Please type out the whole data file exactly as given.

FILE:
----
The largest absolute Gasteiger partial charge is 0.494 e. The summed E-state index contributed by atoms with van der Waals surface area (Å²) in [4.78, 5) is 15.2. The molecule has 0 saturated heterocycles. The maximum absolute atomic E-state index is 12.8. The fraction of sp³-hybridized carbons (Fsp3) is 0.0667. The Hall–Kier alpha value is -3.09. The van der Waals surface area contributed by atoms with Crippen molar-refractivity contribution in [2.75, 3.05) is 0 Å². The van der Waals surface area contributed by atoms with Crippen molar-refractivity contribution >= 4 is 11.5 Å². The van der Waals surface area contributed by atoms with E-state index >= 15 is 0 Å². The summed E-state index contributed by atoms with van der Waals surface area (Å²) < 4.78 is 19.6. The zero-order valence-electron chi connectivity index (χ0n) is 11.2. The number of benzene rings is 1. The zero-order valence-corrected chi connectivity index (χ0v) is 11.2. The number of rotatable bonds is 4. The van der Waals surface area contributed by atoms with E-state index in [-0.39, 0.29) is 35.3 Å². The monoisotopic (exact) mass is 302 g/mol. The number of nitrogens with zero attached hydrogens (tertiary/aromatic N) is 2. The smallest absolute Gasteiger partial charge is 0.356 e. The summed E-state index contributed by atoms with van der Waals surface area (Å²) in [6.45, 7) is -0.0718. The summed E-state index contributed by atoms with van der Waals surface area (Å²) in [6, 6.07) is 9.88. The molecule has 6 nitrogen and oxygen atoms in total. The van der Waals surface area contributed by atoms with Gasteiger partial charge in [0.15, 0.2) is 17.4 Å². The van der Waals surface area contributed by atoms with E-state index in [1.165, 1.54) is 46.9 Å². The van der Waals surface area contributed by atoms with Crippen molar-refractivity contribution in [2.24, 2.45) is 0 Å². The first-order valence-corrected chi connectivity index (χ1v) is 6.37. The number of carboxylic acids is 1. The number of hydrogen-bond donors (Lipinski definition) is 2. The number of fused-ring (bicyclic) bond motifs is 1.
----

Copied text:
The largest absolute Gasteiger partial charge is 0.494 e. The summed E-state index contributed by atoms with van der Waals surface area (Å²) in [4.78, 5) is 15.2. The molecule has 0 saturated heterocycles. The maximum absolute atomic E-state index is 12.8. The fraction of sp³-hybridized carbons (Fsp3) is 0.0667. The Hall–Kier alpha value is -3.09. The van der Waals surface area contributed by atoms with Crippen molar-refractivity contribution in [2.75, 3.05) is 0 Å². The van der Waals surface area contributed by atoms with Crippen molar-refractivity contribution >= 4 is 11.5 Å². The van der Waals surface area contributed by atoms with E-state index >= 15 is 0 Å². The summed E-state index contributed by atoms with van der Waals surface area (Å²) < 4.78 is 19.6. The zero-order valence-electron chi connectivity index (χ0n) is 11.2. The number of benzene rings is 1. The zero-order valence-corrected chi connectivity index (χ0v) is 11.2. The number of rotatable bonds is 4. The van der Waals surface area contributed by atoms with E-state index in [-0.39, 0.29) is 35.3 Å². The monoisotopic (exact) mass is 302 g/mol. The number of nitrogens with zero attached hydrogens (tertiary/aromatic N) is 2. The smallest absolute Gasteiger partial charge is 0.356 e. The summed E-state index contributed by atoms with van der Waals surface area (Å²) in [6.45, 7) is -0.0718. The summed E-state index contributed by atoms with van der Waals surface area (Å²) in [6, 6.07) is 9.88. The molecule has 6 nitrogen and oxygen atoms in total. The van der Waals surface area contributed by atoms with Gasteiger partial charge in [0.15, 0.2) is 17.4 Å². The van der Waals surface area contributed by atoms with E-state index in [1.165, 1.54) is 46.9 Å². The van der Waals surface area contributed by atoms with Crippen molar-refractivity contribution in [2.24, 2.45) is 0 Å². The first-order valence-corrected chi connectivity index (χ1v) is 6.37. The number of carboxylic acids is 1. The number of hydrogen-bond donors (Lipinski definition) is 2. The number of fused-ring (bicyclic) bond motifs is 1.